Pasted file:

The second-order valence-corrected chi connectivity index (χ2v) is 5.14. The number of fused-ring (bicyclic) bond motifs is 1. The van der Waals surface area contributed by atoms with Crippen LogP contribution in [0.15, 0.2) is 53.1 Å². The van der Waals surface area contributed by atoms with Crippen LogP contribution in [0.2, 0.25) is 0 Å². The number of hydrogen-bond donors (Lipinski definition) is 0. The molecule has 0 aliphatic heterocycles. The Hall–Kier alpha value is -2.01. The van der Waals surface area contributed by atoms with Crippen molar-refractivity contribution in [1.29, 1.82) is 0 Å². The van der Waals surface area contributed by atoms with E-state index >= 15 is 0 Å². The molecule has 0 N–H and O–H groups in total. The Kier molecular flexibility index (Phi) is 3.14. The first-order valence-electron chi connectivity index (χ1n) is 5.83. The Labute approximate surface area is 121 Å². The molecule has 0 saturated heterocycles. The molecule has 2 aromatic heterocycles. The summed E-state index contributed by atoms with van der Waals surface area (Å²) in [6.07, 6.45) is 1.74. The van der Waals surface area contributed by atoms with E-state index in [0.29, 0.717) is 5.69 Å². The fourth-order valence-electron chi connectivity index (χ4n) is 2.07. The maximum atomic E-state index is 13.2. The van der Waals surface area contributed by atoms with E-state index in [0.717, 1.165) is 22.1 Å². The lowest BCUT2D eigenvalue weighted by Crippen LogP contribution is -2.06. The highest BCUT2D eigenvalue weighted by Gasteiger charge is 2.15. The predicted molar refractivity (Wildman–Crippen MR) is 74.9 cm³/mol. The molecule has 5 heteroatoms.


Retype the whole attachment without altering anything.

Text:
The second-order valence-corrected chi connectivity index (χ2v) is 5.14. The number of fused-ring (bicyclic) bond motifs is 1. The van der Waals surface area contributed by atoms with Crippen LogP contribution in [0.15, 0.2) is 53.1 Å². The van der Waals surface area contributed by atoms with Crippen LogP contribution in [0.2, 0.25) is 0 Å². The number of hydrogen-bond donors (Lipinski definition) is 0. The molecule has 0 aliphatic heterocycles. The Hall–Kier alpha value is -2.01. The van der Waals surface area contributed by atoms with Crippen molar-refractivity contribution in [1.29, 1.82) is 0 Å². The van der Waals surface area contributed by atoms with E-state index >= 15 is 0 Å². The molecule has 0 N–H and O–H groups in total. The Kier molecular flexibility index (Phi) is 3.14. The first-order valence-electron chi connectivity index (χ1n) is 5.83. The Labute approximate surface area is 121 Å². The molecule has 0 saturated heterocycles. The molecule has 2 aromatic heterocycles. The summed E-state index contributed by atoms with van der Waals surface area (Å²) in [6.07, 6.45) is 1.74. The van der Waals surface area contributed by atoms with E-state index in [0.29, 0.717) is 5.69 Å². The fourth-order valence-electron chi connectivity index (χ4n) is 2.07. The maximum atomic E-state index is 13.2. The van der Waals surface area contributed by atoms with E-state index in [0.717, 1.165) is 22.1 Å². The lowest BCUT2D eigenvalue weighted by Crippen LogP contribution is -2.06. The highest BCUT2D eigenvalue weighted by Gasteiger charge is 2.15. The predicted molar refractivity (Wildman–Crippen MR) is 74.9 cm³/mol. The molecule has 5 heteroatoms.